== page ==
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By Robert Rapier on May 20, 2014 with 83 responses

Hoping for a Rational Climate Change Discussion

The Best Path Forward on Coal?

This week the Wall Street Journal is running the latest set of answers from their “Experts Panel.” Four questions were posed to the energy panel, and I chose to answer three of them. (The 4th was about solutions to the drought in the Western US — which I don’t feel qualified to answer). The first question I answered was “What’s the best way to move forward on coal?” – and my answer was published yesterday: The Case Against Burning Coal. That was followed up with a podcast “debate” between former Shell President John Hofmeister and myself on coal’s future: Time to Stop Burning Coal? WSJ Experts Debate.

I suppose the topic of climate change will always be polarizing. One side believes that fossil fuel consumption threatens our very existence while the other sees climate change as a huge scam that threatens to destroy economic progress. Of course there are many shades of gray between these extremes, but those with the most extremist views are generally the loudest voices.

Today I hope to engage some of those loud voices with a rational, fact-based discussion.

In a nutshell, my answer to the question (with a illustrative graphic) is that the potential impact on climate from global coal consumption is so great that we have to figure out a way not to burn it. But right away there were comments of the “there is no human-caused climate change” variety — a couple of which I address below.

My Position on Climate Change

My own position is one that I have repeated many times. I am not a climate scientist, but it is clear that the carbon dioxide concentration in the atmosphere is increasing. Carbon dioxide is a greenhouse gas, and the mechanism by which it can increase the earth’s temperature is well-understood.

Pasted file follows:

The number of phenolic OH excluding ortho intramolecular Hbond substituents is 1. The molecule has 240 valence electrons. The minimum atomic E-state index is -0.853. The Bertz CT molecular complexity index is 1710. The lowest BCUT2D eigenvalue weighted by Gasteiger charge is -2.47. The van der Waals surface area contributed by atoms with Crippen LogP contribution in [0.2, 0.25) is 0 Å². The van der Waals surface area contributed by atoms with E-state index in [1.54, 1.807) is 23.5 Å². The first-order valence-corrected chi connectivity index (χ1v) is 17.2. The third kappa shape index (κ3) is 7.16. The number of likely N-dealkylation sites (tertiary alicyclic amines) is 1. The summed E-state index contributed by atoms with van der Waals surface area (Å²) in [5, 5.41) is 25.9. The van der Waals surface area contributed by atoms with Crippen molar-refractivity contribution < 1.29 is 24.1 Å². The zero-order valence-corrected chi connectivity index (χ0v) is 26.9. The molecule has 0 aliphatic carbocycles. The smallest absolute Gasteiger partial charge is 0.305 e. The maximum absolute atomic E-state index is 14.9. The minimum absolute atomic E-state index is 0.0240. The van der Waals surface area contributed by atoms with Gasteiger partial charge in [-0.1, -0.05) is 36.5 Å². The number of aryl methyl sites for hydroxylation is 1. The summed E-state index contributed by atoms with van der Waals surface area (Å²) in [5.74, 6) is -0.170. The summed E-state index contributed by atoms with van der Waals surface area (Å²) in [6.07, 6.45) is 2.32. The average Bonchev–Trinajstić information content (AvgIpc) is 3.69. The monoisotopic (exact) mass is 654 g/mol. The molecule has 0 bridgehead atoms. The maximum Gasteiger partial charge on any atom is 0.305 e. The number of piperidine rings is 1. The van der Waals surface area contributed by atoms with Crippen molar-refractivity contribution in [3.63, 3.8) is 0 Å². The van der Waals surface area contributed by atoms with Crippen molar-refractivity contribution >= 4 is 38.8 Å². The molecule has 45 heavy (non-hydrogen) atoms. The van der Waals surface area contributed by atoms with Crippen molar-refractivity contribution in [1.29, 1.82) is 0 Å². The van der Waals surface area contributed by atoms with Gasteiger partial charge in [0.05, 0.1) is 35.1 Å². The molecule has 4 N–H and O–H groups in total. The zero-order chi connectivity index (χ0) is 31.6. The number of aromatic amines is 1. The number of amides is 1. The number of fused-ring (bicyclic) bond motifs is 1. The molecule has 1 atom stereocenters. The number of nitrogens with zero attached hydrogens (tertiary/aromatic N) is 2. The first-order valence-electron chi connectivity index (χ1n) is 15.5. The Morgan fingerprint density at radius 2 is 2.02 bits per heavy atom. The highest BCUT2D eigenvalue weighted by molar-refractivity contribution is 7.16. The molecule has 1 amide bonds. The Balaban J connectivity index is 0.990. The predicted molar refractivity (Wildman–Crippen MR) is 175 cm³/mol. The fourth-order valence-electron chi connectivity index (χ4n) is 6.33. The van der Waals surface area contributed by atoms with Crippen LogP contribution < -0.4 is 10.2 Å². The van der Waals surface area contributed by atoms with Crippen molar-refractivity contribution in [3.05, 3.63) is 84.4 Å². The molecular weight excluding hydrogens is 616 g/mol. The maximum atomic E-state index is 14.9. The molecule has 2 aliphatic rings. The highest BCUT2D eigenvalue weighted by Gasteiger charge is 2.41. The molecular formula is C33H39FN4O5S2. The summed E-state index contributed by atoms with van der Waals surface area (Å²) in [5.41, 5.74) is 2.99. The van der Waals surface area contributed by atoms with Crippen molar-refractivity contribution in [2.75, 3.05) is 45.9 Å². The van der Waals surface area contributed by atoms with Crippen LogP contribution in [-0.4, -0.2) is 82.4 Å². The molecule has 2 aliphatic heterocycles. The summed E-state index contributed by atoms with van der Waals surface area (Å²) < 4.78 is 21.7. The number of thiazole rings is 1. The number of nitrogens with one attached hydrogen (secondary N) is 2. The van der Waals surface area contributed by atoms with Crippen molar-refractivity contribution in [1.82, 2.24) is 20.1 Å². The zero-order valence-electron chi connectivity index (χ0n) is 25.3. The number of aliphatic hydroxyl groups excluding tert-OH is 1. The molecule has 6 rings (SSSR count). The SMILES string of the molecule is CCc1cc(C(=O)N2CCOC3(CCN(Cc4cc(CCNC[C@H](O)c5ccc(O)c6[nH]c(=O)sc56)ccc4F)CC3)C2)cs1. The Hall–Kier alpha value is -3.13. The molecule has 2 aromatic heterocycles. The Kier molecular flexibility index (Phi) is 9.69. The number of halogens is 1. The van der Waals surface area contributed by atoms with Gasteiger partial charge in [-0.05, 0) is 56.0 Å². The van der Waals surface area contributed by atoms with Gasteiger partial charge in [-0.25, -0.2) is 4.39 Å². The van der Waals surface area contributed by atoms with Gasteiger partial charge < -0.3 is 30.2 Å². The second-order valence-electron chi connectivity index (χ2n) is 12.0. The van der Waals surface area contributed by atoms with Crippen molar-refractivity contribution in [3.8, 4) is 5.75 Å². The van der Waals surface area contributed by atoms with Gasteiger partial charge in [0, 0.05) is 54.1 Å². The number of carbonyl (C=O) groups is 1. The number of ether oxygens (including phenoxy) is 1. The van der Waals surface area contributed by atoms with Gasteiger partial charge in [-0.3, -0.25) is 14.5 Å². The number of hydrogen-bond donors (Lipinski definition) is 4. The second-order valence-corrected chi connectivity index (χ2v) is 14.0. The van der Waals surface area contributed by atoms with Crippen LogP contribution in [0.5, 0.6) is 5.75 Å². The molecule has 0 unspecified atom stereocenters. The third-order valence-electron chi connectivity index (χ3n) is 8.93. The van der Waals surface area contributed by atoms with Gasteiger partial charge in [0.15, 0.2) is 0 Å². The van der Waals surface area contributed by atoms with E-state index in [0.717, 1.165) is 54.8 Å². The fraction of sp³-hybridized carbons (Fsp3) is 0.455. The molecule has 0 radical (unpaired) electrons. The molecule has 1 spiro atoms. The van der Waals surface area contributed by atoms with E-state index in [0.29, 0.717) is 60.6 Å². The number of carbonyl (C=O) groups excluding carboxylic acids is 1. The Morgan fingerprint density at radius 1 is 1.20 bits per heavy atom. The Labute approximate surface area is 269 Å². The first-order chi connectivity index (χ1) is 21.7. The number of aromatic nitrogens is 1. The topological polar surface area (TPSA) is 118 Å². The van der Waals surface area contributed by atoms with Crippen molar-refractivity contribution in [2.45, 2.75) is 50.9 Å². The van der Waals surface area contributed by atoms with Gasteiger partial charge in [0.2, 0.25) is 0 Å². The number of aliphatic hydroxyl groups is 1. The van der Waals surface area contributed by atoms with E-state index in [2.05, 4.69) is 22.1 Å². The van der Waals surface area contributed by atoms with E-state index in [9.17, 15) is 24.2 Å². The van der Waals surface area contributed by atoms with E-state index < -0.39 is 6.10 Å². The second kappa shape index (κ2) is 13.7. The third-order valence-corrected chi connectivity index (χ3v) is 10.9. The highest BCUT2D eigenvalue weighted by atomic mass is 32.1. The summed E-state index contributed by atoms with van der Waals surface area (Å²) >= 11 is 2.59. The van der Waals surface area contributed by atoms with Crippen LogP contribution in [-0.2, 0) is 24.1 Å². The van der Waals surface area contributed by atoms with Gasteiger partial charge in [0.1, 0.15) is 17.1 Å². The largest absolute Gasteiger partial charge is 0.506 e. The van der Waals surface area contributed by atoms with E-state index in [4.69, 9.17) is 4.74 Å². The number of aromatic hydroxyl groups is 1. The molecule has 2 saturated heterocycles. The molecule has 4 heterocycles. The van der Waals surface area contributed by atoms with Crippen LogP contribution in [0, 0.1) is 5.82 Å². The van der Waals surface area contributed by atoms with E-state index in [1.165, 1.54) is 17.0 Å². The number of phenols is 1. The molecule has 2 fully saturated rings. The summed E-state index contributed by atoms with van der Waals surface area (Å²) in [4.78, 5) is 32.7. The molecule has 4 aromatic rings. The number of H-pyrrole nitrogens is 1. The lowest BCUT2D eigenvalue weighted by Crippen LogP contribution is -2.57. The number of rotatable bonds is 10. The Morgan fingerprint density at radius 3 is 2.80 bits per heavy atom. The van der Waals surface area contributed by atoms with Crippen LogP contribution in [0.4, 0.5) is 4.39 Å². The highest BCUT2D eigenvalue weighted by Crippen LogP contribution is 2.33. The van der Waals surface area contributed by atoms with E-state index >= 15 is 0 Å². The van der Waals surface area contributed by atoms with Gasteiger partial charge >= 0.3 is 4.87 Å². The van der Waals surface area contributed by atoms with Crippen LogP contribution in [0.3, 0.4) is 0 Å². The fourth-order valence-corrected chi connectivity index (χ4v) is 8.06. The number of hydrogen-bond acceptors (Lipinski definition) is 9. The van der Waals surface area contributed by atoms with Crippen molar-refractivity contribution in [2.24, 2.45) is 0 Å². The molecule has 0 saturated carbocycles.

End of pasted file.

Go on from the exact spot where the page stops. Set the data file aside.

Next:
What isn’t as well-understood is the precise temperature impact, because the earth is a very complex system with forcings and feedbacks that aren’t always thoroughly understood. Thus, climate models are created to estimate the impacts of the increases in carbon dioxide concentration. But given that they are models, some will argue that the impact is understated while some will go so far as to argue that there will be no impact at all.

My position is that I hope those on the side of “little impact” are correct, but we need to plan and prepare to the greatest extent possible for the possibility that they are not. One of the things I do professionally is risk assessment and mitigation. In fact, we all do it to some extent. For example, we may believe that the probability that our homes will burn down is low, but the consequences are so severe in the event that it happens that we pay for homeowner’s insurance. So for low risk but high consequence events, we have insurance.

Even if you don’t believe future climate model projections, would you concede that there is a chance you are wrong? Do you think there is a 1 percent chance you are wrong? Do we have planetary insurance in the event you are wrong? If you don’t trust the models, do you accept that more data can help improve the reliability of the models? If you concede that you might be wrong, you might also consider the implications of being wrong.